Local Arts Institutions Among Recent NEA Grant Recipients

The National Endowment for the Arts Announces More Than $80 Million in Arts Funding

The National Endowment for the Arts recently announced more than $80 Million in arts funding awarded across the United States. This is the second round of NEA grant announcements for this year.

The DMV is well-represented in those organizations receiving NEA funding. DC performing arts organizations such as Dance Place, GALA Hispanic Theatre, Mosaic Theatre, The Theatre Lab, and Young Playwrights received grants. Adventure Theatre MTC, Dance Exchange, Everyman Theatre in Maryland, and Virginia’s Wolf Trap are also grant recipients. A searchable database of the Spring 2019 awardees can be found on the NEA’s website.

A first round of NEA grants was announced on February 13, 2019. At that time, the Arts Endowment made 1,145 grants totaling $27 million. Local performing arts organizations were well-represented in the first round of NEA grants as well. A searchable database of those grants can also be found online.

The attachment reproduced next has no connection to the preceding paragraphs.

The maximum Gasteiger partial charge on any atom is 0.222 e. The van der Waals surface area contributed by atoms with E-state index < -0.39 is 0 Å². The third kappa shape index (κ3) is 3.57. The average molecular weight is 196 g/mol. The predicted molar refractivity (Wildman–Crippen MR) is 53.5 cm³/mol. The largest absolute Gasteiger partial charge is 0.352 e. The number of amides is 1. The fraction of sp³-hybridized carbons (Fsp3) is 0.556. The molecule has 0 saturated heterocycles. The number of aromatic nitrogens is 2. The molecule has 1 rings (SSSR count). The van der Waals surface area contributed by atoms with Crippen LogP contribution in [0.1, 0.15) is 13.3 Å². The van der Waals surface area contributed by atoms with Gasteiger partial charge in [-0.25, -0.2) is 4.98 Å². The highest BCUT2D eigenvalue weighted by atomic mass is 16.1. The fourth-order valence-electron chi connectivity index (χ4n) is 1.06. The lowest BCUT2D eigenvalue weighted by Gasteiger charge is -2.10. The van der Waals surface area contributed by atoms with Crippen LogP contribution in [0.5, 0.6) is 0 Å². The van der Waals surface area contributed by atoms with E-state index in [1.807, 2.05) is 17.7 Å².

The NEA also released information indicating an “increase to the US economy from the Arts and Cultural Sector. The most recent data indicated that the arts sector contributed $804.2 Billion or 4.3 percent of the Nation’s GDP in 2016.”

The national report has a myriad of data for those interested in details. As an example, the report contains information about personal consumption spending on performing arts events in 2016 (page 9). Over $32.5 billion was spent in 2016. There is also a dashboard providing state-level information.

The Trump Administration has repeatedly called for the elimination of funding to the National Endowment of the Arts. In its 2020 budget proposal, the proposed elimination of the NEA can be found on page 98 with this narrative justification:

“The Budget proposes to begin shutting down the National Endowment for the Arts (NEA) in 2020. Activities funded by NEA are not considered core Federal responsibilities, and make up only a small fraction of the billions spent each year by arts nonprofit organizations.”